And it wasn’t just the students who gained from the cultural exchange. The parents, coaches, and Sheffield said it was well worth the $2,740 per person spent on the trip.
In addition to the Riverside Unified School District and the International Relations Council of Riverside, the JW North ambassadors received support from Riverside Mayor Rusty Bailey, former mayor Ron Loveridge, and community members Kathy Allavie, Tom Hunt, Rose Mayes, Jack Clarke, Susan J. Rainey, Ofelia Valdez-Yeager, Nick Tavaglione, and Rosalyn and Glenn Anderson.
Regarding the trip, Coach Bartee states: “It wasn’t even about basketball.” I learned more there than I have in all my years in basketball.”
Coach Bartee, a baby boomer, taught about Chinese culture and communism through the lens of the red scare and said he left with a better understanding of the Chinese.
“I can’t say there was a time when we were made to feel bad, they were so genuine,” he concluded.
Jiangmen: Riverside’s Sister City
A sister city is a broad-based, long-term partnership between two communities which is officially recognized after the highest elected or appointed official from both communities sign off on an agreement.
In 1957, Riverside began a Sister City relationship with Sendai, Japan which has grown to include: Cuatula, Mexico in 1968; Ensenada, Mexico, 1976; Jiangmen, China, 1997; Gangnam-gu, Korea, 1999; Hyderabad, India, 2000; Obuasi, Ghana, 2008; and Erlangen, Germany, 2011. These partnerships between the USA and foreign cities across the globe foster harmony and an understanding of other cultures and traditions.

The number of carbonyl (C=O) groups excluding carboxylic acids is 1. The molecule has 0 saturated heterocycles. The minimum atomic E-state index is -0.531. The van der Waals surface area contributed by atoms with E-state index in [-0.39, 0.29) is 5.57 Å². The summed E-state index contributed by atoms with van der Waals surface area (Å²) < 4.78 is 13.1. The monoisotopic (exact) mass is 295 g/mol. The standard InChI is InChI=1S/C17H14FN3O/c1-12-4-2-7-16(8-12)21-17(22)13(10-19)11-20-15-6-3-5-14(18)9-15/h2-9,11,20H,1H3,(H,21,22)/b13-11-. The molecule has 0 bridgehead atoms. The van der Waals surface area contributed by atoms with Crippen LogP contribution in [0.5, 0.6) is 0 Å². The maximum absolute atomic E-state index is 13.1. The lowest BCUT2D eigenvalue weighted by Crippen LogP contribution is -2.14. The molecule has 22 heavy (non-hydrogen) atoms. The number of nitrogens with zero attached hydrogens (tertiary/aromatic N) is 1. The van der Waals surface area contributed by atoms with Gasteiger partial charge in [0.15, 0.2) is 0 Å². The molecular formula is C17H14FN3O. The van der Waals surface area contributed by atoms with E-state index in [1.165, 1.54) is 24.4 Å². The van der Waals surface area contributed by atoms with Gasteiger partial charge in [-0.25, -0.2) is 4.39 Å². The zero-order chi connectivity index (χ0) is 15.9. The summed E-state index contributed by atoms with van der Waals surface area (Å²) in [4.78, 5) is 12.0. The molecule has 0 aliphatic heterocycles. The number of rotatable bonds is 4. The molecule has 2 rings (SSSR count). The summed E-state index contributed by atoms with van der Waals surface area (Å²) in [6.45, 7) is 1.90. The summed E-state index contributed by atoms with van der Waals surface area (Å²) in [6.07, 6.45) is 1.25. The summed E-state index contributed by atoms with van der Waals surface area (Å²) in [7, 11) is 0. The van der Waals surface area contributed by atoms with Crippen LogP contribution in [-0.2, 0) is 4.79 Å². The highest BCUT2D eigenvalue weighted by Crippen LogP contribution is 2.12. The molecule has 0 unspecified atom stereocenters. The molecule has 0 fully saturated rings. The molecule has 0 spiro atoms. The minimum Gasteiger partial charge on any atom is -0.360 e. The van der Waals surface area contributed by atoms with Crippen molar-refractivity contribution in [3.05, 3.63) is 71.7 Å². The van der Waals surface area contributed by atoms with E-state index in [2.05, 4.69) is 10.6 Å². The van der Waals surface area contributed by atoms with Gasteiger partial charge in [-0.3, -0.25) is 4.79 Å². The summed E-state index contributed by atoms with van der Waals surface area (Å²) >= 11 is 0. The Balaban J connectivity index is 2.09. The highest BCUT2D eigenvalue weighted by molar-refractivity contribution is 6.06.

These cooperative relationships become an exchange of education, culture, business, municipal/technical, and humanitarian fields.
Riverside’s sister cities are supported by a committee of interested volunteers who meet regularly to develop the relationship and programs that are of mutual benefit. For more information on Riverside’s sister cities contact Lalit Acharya by email firstname.lastname@example.org or (951) 826-5692.
Jiangmen, People’s Republic of China, officially became a sister city with Riverside on April 15, 1997. A city of 3.9 million in the Pearl River region of South China, Jiangmen is an industrial and manufacturing hub. Jiangmen, which translates as “River Gate”, is also the citrus capital of China and one of that nation’s fastest growing economies. Ties between the people of Jiangmen and Riverside pre-date the Sister City relationship to the late 19th century when immigrants from the Jiangmen region arrived in Riverside to work in the citrus industry.